McAdam: No sense in Sox rushing to action over offseason


McAdam: No sense in Sox rushing to action over offseason

When the Red Sox last August shed more than a quarter of a billion dollars in salary obligations -- thanks to their blockbuster trade with the Los Angeles Dodgers -- they vowed a return to a more "disciplined" approach.

Spending wildly for the top free agents -- like Carl Crawford, one of three stars jettisoned in the deal -- had gotten them nowhere fast, the Red Sox concluded. In the future, they would avoid tying themselves to long, nine-figure salaries and instead focus on their own development system which could foster long-term, sustained success.

Fans, disheartened by the wasted resources and underperforming play of Crawford, Adrian Gonzalez, Josh Beckett and others, nodded in agreement. Yes, they agreed, it was time to get back to basics, to stop looking to the free agent market for a quick fix.

Now, apparently, the honeymoon is over.

In the aftermath of the Toronto Blue Jays' landmark deal with the Florida Marlins two weeks ago, Red Sox fans are getting antsy. The signing of Torii Hunter by the Detroit Tigers generated more angst.

"Why aren't they doing anything?"

It seems not to matter that very few teams are "doing anything." The Texas Rangers, whose quick slide out of first place and subsequent disappearance from the playoffs after one game looked like the Red Sox' 2011 fold at warp speed, are in danger of losing both Mike Napoli and Josh Hamilton and they haven't done anything. Neither have the Los Angeles Angels, who lost two starting pitchers -- Ervin Santana in trade, Dan Haren to free agency. Other than lose Hunter, that is.

It's not even December and already people seem overly anxious about what the Red Sox are going to look like in April.

This has some to call for the Sox to make a bold move, any bold move. One problem: "Don't just stand there -- do something!" doesn't qualify as as a sound business philosophy. Instead, it reeks of panic, and, let's face it, ignorance.

Sure, the Red Sox have the resources to go out and land Hamilton, a fine player who was the A.L. MVP in 2010 and finished in the top seven in voting two other times in the last five years.

But if there were ever a player who personified the risks inherent in granting mega-contracts, it would be Hamilton. Beyond the very obvious red flag of his documented drug and alcohol addictions, Hamilton has had difficulty staying on the field. In six full seasons, he's played more than 133 games twice.

Given his past personal history, how likely is it that Hamilton is going to become more durable as he enters his age-32 season?

Factor in Hamilton's declining defensive skills and his alarmingly escalating strikeout rate, and it's easy to see Hamilton as a disaster in the making in Boston.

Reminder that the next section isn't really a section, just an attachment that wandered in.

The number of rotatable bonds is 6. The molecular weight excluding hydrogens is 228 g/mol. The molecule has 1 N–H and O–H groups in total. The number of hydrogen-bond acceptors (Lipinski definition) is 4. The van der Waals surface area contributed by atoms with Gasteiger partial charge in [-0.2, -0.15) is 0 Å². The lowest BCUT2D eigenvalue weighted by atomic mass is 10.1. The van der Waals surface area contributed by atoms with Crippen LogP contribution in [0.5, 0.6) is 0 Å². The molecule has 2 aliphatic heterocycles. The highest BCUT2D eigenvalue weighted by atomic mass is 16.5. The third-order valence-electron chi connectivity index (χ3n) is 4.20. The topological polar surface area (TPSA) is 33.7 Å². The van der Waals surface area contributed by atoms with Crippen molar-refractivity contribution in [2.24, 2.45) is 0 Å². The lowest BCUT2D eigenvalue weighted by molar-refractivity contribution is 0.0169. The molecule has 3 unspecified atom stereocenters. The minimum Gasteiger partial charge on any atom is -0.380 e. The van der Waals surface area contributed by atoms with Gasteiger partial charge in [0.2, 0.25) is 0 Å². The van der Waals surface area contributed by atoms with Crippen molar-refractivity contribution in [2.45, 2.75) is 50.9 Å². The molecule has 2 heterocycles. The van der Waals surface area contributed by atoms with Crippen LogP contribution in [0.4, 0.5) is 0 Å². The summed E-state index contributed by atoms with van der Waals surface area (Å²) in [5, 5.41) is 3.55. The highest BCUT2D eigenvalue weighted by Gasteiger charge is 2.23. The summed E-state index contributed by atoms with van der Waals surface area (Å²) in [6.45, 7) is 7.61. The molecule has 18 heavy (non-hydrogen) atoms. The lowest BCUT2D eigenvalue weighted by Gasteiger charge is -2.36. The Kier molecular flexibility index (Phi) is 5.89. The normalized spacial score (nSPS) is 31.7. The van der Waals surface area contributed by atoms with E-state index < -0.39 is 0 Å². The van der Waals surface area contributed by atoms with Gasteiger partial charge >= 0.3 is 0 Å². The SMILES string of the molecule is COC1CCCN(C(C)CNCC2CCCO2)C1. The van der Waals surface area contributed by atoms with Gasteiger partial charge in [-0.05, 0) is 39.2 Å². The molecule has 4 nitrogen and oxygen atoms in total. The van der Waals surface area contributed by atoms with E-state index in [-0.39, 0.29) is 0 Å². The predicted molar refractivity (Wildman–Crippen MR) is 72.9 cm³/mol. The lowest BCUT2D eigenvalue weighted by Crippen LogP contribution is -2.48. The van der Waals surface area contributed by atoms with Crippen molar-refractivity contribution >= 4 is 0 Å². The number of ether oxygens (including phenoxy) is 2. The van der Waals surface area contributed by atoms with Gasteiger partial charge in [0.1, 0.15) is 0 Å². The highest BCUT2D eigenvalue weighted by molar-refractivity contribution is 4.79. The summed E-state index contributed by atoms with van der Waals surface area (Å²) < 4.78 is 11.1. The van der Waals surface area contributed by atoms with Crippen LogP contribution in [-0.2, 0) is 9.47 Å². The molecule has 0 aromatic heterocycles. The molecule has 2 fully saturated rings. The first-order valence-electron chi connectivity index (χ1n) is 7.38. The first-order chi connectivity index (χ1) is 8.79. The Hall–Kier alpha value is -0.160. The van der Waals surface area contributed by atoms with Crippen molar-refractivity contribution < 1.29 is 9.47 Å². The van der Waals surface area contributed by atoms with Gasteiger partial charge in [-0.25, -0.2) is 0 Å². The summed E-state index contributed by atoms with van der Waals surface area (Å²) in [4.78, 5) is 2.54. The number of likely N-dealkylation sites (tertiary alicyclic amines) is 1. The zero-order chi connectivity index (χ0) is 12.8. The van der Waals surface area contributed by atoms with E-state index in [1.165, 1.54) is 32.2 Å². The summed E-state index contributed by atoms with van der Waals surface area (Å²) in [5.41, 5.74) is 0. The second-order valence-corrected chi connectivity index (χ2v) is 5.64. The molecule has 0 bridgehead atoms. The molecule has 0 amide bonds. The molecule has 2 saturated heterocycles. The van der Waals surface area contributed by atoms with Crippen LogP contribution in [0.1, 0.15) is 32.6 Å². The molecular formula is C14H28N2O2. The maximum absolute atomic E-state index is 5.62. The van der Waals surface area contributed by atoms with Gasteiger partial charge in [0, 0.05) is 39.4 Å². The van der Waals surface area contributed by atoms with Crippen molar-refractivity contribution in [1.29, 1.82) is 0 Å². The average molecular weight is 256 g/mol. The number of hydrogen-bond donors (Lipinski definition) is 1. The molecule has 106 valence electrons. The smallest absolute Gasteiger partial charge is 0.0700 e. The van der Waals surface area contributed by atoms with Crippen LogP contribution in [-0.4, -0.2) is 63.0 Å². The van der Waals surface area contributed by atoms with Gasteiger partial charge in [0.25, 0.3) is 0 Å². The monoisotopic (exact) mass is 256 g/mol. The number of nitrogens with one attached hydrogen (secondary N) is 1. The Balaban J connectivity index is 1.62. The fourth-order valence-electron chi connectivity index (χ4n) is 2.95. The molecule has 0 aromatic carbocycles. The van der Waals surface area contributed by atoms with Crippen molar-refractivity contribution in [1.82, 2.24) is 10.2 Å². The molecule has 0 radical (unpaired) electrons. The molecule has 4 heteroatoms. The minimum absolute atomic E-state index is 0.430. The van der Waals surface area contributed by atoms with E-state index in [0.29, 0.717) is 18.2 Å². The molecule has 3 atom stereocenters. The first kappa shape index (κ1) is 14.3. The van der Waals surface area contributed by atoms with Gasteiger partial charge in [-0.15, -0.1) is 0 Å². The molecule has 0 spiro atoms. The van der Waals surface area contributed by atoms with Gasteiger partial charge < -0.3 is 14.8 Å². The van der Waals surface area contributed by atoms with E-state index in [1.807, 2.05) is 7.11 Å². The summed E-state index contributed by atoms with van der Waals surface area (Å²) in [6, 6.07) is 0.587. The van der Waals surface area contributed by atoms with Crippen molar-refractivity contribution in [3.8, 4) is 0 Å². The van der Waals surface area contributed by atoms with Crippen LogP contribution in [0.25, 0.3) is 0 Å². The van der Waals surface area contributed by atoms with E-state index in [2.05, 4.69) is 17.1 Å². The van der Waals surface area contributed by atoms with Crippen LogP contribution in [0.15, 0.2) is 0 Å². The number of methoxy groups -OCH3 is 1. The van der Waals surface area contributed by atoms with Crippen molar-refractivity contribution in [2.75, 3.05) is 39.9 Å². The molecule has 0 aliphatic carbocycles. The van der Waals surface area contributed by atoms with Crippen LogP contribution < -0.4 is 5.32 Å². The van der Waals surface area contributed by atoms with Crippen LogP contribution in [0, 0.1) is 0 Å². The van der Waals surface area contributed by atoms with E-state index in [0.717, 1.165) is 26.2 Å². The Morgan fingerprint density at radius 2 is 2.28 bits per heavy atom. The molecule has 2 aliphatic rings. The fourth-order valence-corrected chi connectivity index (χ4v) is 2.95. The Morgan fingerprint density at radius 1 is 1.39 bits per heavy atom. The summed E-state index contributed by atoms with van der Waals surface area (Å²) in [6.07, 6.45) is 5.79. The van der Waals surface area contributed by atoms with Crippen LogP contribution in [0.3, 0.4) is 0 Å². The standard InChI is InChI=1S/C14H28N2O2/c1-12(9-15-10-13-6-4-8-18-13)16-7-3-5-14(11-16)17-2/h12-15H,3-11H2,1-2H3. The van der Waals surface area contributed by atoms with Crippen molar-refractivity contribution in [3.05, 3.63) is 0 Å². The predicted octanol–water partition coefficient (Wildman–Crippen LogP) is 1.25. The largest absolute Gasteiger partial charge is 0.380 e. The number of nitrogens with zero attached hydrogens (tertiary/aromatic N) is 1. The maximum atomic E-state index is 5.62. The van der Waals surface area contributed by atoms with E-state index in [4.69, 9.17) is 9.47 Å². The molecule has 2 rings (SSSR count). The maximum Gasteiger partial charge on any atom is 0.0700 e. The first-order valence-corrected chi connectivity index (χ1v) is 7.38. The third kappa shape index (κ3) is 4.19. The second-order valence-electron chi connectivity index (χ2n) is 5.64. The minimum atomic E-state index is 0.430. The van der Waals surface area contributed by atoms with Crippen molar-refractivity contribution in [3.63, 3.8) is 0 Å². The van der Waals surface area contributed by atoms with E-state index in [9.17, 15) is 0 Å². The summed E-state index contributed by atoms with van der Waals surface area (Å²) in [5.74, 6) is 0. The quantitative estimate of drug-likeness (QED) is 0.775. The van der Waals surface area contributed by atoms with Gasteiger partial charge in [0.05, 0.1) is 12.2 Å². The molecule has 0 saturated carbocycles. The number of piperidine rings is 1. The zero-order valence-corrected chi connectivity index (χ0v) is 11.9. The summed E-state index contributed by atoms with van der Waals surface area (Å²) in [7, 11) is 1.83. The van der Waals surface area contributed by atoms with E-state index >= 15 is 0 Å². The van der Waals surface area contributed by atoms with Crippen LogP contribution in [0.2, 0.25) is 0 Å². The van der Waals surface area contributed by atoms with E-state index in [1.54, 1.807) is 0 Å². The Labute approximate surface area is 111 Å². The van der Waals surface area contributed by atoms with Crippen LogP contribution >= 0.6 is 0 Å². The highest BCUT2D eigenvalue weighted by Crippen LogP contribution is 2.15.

Would he goose ticket sales and get people talking about the Red Sox? You bet. And would the Sox begin experiencing buyer's remorse in another two years or so? Good chance.

Even the moves that have been made -- signing David Ross and Jonny Gomes - have been met with derision. Twitter was full of hostile sarcasm ("Get the Duck Boats ready!") in the wake of those two additions.

Ross and Gomes weren't supposed to be franchise-altering acquisitions, carried out to make them World Series favorites. Rather, they were depth moves, designed to give the Red Sox options in the outfield and behind the plate.

For a lesson on how critical these lower-profile signings can be, recall that some of Theo Epstein's best moves in building the 2004 championship team came in 2003, when he signed the likes of Kevin Millar, Bill Mueller, and David Ortiz.

The fact is, it's unlikely the Red Sox are going to make one of those big bold strokes this winter. The two biggest free agent names on this winter's market -- Hamilton and starter Zack Greinke -- each have huge negatives attached and any serious interest shown to either by the Sox would be a sure sign that they have already ditched their vow for discipline.

Nor should the Sox be expected to pull off a giant trade. Having decided (for now) to hold onto Jacoby Ellsbury and unwilling to mortgage their future by selling off their best prospects (Xander Bogaerts, Jackie Bradley Jr., Matt Barnes), the Sox don't have much with which to offer teams.

(That said, as a Red Sox official recently suggested, the deal with the Dodgers, coupled with a 93-loss season may embolden other teams from floating trade proposals that they otherwise wouldn't. Perhaps that explains the talk of Jon Lester for Kansas City Royals' outfielder Wil Myers).

It's only November, remember. And remember, too, that the last time the Red Sox were bold and made big moves was after the 2010 season, when they "won the winter" by signing Crawford and trading for Gonzalez -- two players they couldn't wait to unload less than 20 months later.